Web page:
There are few things in life that gather friends and family together toward one united goal. One of those things is cancer.

Sophomores Audree Sullivan and Sarah Friedlander recognized this and decided to step in to bridge that at Trinity University.

Sullivan and Friedlander have a passion for the topic and a drive to get the group off the ground.

“I’ve been thinking about starting a support group because my dad was diagnosed with cancer last semester. At first it was thyroid cancer, but it spread to throat cancer,” Sullivan said. “It’s become this whole process. There are some things that are hard to explain, like the frustrations you and your family feel, so I was thinking this group would help deal with something like that.”

Friedlander wanted to start a group that would fundraise and have relays and drives to raise cancer awareness and research. She talked to Sullivan and realized that they could work together and form one group that could help support those with cancer and raise funds in support of cancer research.

“Back home, I’m really involved in our Relay for Life, so when I came to Trinity a lot of schools have their own relay or one in the town they are really involved in. When I looked into the San Antonio relay it was the same week of our summer, and this year it’s the same week as our finals so it wasn’t really plausible to get people involved,” Friedlander said. “I wanted to look into starting a campus-wide relay with other schools using their cancer club as the program behind it, so we looked into starting our own.”

The group wants to provide support and care for those who have a family member or loved one that is battling with cancer. It provides a place where people can meet others that are going through or have gone through the same issues. Even people who have not had that experience are welcome to help with the fundraising and awareness side and give support to the group. Group member and sophomore Michaela Knipp spoke on the group’s goals.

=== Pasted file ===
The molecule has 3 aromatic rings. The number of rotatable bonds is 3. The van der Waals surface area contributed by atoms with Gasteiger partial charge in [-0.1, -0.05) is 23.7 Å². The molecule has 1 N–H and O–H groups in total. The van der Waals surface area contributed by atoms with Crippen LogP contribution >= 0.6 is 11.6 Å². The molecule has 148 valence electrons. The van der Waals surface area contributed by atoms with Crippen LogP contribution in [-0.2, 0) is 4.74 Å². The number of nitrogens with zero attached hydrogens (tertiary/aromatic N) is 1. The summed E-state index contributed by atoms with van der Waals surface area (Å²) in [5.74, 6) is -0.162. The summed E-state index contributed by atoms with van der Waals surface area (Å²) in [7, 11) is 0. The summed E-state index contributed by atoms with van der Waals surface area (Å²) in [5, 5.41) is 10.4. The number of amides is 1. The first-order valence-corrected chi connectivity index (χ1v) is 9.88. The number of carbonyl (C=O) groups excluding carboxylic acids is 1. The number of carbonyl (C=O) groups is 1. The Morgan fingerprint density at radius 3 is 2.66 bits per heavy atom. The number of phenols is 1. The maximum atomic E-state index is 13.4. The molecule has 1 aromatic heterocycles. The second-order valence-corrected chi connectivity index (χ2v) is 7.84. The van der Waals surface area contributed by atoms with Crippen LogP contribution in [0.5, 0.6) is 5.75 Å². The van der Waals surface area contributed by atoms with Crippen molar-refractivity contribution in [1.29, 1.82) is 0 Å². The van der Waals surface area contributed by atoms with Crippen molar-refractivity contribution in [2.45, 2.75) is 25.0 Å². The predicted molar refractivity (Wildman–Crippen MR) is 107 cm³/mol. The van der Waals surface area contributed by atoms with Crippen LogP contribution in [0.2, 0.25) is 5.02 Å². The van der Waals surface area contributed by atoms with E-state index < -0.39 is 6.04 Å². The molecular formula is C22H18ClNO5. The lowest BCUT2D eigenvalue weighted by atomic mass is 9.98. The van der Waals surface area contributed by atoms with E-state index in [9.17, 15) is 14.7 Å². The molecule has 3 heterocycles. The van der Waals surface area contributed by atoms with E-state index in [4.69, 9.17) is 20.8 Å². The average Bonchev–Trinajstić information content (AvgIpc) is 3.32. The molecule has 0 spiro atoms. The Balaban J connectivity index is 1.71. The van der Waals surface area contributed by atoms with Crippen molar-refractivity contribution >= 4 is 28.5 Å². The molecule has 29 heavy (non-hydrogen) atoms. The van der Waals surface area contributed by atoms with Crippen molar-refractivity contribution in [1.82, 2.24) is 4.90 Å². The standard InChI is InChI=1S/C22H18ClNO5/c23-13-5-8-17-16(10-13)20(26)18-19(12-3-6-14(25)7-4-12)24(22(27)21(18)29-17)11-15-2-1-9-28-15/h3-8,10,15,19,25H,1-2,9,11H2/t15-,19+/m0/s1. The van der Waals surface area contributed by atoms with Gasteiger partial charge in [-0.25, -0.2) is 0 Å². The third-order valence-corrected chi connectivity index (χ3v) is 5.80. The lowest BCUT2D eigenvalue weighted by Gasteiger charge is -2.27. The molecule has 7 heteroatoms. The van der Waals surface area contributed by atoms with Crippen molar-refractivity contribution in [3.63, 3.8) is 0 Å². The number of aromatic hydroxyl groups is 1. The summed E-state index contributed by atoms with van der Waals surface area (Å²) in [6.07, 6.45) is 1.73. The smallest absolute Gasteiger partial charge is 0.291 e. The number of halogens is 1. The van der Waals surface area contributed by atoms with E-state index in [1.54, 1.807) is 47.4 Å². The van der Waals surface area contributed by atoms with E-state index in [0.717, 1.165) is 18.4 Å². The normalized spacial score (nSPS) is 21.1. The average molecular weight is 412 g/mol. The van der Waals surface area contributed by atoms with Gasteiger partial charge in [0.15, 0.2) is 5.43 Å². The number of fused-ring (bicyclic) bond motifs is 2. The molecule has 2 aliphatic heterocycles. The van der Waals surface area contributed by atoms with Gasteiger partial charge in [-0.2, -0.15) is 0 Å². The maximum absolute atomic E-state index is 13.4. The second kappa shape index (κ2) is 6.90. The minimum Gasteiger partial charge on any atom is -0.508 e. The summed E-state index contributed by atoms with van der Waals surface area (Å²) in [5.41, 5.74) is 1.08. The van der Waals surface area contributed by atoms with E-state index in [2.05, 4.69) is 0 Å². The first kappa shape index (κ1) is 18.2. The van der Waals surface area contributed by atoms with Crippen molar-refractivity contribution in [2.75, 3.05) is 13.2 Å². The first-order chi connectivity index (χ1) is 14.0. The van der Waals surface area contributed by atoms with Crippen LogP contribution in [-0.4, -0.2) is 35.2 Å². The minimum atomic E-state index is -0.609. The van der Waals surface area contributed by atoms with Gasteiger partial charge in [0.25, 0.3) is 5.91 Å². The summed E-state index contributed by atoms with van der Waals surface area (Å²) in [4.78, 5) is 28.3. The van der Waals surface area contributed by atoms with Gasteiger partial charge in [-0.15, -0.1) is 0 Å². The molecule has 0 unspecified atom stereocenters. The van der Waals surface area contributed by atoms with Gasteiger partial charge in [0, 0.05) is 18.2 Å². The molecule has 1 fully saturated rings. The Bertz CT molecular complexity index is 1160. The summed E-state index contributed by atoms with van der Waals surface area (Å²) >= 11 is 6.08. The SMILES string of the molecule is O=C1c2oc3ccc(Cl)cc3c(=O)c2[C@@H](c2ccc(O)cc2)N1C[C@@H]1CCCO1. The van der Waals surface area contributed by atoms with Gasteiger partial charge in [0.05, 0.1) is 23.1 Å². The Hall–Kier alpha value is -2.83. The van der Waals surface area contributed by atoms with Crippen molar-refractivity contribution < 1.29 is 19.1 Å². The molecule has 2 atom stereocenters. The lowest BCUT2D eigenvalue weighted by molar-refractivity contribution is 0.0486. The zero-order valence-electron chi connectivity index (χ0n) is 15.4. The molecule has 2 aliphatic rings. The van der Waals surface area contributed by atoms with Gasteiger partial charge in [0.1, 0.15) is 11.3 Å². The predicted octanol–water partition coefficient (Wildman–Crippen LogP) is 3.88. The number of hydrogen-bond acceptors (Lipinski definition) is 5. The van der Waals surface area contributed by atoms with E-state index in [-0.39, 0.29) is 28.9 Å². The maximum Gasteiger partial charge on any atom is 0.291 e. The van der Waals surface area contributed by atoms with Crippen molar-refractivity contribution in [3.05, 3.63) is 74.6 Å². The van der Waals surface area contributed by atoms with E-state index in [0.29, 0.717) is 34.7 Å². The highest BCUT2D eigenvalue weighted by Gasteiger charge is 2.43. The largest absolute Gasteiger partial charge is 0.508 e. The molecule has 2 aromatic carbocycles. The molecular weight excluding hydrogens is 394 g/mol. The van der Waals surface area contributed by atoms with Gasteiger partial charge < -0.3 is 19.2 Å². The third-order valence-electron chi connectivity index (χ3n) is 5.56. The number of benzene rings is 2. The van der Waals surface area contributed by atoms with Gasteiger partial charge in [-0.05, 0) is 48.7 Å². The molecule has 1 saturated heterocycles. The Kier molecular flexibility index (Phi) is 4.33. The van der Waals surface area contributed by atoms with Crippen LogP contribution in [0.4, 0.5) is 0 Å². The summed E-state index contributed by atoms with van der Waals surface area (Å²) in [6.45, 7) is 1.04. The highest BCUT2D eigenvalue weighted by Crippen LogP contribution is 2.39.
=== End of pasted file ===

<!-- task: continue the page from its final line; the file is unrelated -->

“We really hope to accomplish something on a personal and meaningful level. The club is going to be what the members make of it,” Knipp said. “It might be purely a support system where those affected by cancer can find a confidant or a place they can interact with others in similar situations. The club might become one that puts on fundraisers to raise funds for various cancer societies. It also may end up being a club geared to raising awareness about all forms of cancer and the many ways it affects others. Simply put, we hope to accomplish something meaningful to the members and to the cancer community.”

The group had their first meeting and are now looking to secure a permanent meeting area. In the meantime, the meetings will be held in upstairs Coates.